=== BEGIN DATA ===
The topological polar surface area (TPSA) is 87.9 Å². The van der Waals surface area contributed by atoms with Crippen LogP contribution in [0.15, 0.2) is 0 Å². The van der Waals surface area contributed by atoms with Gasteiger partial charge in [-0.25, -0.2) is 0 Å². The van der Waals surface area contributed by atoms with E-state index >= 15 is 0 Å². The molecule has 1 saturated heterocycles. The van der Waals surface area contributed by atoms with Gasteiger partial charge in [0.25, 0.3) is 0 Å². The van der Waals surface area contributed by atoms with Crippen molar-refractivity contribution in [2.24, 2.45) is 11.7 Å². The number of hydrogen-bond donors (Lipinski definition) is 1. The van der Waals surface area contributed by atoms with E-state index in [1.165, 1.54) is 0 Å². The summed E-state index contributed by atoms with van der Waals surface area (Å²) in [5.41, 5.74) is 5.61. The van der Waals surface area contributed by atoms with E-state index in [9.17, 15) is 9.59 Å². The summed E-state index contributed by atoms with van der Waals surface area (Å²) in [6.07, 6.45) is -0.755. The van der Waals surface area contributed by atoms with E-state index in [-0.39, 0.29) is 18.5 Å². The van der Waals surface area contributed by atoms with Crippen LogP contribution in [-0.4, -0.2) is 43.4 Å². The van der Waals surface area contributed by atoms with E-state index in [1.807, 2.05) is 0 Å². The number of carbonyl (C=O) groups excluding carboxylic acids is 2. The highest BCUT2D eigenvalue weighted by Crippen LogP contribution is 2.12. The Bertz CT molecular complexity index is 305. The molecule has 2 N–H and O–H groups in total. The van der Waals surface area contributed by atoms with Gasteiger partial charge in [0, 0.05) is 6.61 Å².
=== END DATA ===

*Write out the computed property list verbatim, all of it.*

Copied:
The topological polar surface area (TPSA) is 87.9 Å². The van der Waals surface area contributed by atoms with Crippen LogP contribution in [0.15, 0.2) is 0 Å². The van der Waals surface area contributed by atoms with Gasteiger partial charge in [-0.25, -0.2) is 0 Å². The van der Waals surface area contributed by atoms with E-state index >= 15 is 0 Å². The molecule has 1 saturated heterocycles. The van der Waals surface area contributed by atoms with Gasteiger partial charge in [0.25, 0.3) is 0 Å². The van der Waals surface area contributed by atoms with Crippen molar-refractivity contribution in [2.24, 2.45) is 11.7 Å². The number of hydrogen-bond donors (Lipinski definition) is 1. The van der Waals surface area contributed by atoms with E-state index in [1.165, 1.54) is 0 Å². The summed E-state index contributed by atoms with van der Waals surface area (Å²) in [5.41, 5.74) is 5.61. The van der Waals surface area contributed by atoms with E-state index in [9.17, 15) is 9.59 Å². The summed E-state index contributed by atoms with van der Waals surface area (Å²) in [6.07, 6.45) is -0.755. The van der Waals surface area contributed by atoms with E-state index in [-0.39, 0.29) is 18.5 Å². The van der Waals surface area contributed by atoms with Crippen LogP contribution in [-0.4, -0.2) is 43.4 Å². The van der Waals surface area contributed by atoms with E-state index in [1.807, 2.05) is 0 Å². The number of carbonyl (C=O) groups excluding carboxylic acids is 2. The highest BCUT2D eigenvalue weighted by Crippen LogP contribution is 2.12. The Bertz CT molecular complexity index is 305. The molecule has 2 N–H and O–H groups in total. The van der Waals surface area contributed by atoms with Gasteiger partial charge in [0, 0.05) is 6.61 Å².